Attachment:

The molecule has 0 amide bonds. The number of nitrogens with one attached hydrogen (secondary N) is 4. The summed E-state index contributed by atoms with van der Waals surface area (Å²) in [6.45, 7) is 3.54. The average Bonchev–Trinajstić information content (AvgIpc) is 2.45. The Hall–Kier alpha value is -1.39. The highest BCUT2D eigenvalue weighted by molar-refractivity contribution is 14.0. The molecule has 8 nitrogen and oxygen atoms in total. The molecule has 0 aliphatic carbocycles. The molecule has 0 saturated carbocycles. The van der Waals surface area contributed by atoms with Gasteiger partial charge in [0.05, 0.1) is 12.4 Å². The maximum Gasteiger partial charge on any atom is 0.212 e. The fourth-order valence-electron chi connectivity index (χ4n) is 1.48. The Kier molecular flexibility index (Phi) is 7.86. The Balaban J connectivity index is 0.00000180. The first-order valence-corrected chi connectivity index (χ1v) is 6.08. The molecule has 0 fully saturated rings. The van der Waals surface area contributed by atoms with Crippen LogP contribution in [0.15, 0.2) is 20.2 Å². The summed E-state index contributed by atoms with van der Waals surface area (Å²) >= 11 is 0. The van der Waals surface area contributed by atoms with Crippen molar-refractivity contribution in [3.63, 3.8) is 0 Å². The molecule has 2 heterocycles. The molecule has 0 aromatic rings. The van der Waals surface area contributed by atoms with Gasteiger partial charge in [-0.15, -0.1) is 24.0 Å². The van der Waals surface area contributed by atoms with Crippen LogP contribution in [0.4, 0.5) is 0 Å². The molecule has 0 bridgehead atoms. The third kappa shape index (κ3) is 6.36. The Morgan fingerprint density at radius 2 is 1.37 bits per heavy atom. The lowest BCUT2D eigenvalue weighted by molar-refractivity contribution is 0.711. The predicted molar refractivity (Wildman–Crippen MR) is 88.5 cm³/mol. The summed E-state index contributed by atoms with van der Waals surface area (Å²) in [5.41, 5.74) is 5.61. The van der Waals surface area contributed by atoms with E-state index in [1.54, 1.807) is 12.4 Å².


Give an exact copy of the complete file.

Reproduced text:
The molecule has 0 amide bonds. The number of nitrogens with one attached hydrogen (secondary N) is 4. The summed E-state index contributed by atoms with van der Waals surface area (Å²) in [6.45, 7) is 3.54. The average Bonchev–Trinajstić information content (AvgIpc) is 2.45. The Hall–Kier alpha value is -1.39. The highest BCUT2D eigenvalue weighted by molar-refractivity contribution is 14.0. The molecule has 8 nitrogen and oxygen atoms in total. The molecule has 0 aliphatic carbocycles. The molecule has 0 saturated carbocycles. The van der Waals surface area contributed by atoms with Gasteiger partial charge in [0.05, 0.1) is 12.4 Å². The maximum Gasteiger partial charge on any atom is 0.212 e. The fourth-order valence-electron chi connectivity index (χ4n) is 1.48. The Kier molecular flexibility index (Phi) is 7.86. The Balaban J connectivity index is 0.00000180. The first-order valence-corrected chi connectivity index (χ1v) is 6.08. The molecule has 0 fully saturated rings. The van der Waals surface area contributed by atoms with Crippen LogP contribution in [0.15, 0.2) is 20.2 Å². The summed E-state index contributed by atoms with van der Waals surface area (Å²) >= 11 is 0. The van der Waals surface area contributed by atoms with Crippen molar-refractivity contribution in [3.63, 3.8) is 0 Å². The molecule has 2 heterocycles. The molecule has 0 aromatic rings. The van der Waals surface area contributed by atoms with Gasteiger partial charge in [-0.15, -0.1) is 24.0 Å². The van der Waals surface area contributed by atoms with Crippen LogP contribution in [0.4, 0.5) is 0 Å². The molecule has 0 bridgehead atoms. The third kappa shape index (κ3) is 6.36. The Morgan fingerprint density at radius 2 is 1.37 bits per heavy atom. The lowest BCUT2D eigenvalue weighted by molar-refractivity contribution is 0.711. The predicted molar refractivity (Wildman–Crippen MR) is 88.5 cm³/mol. The summed E-state index contributed by atoms with van der Waals surface area (Å²) in [5.41, 5.74) is 5.61. The van der Waals surface area contributed by atoms with E-state index in [1.54, 1.807) is 12.4 Å².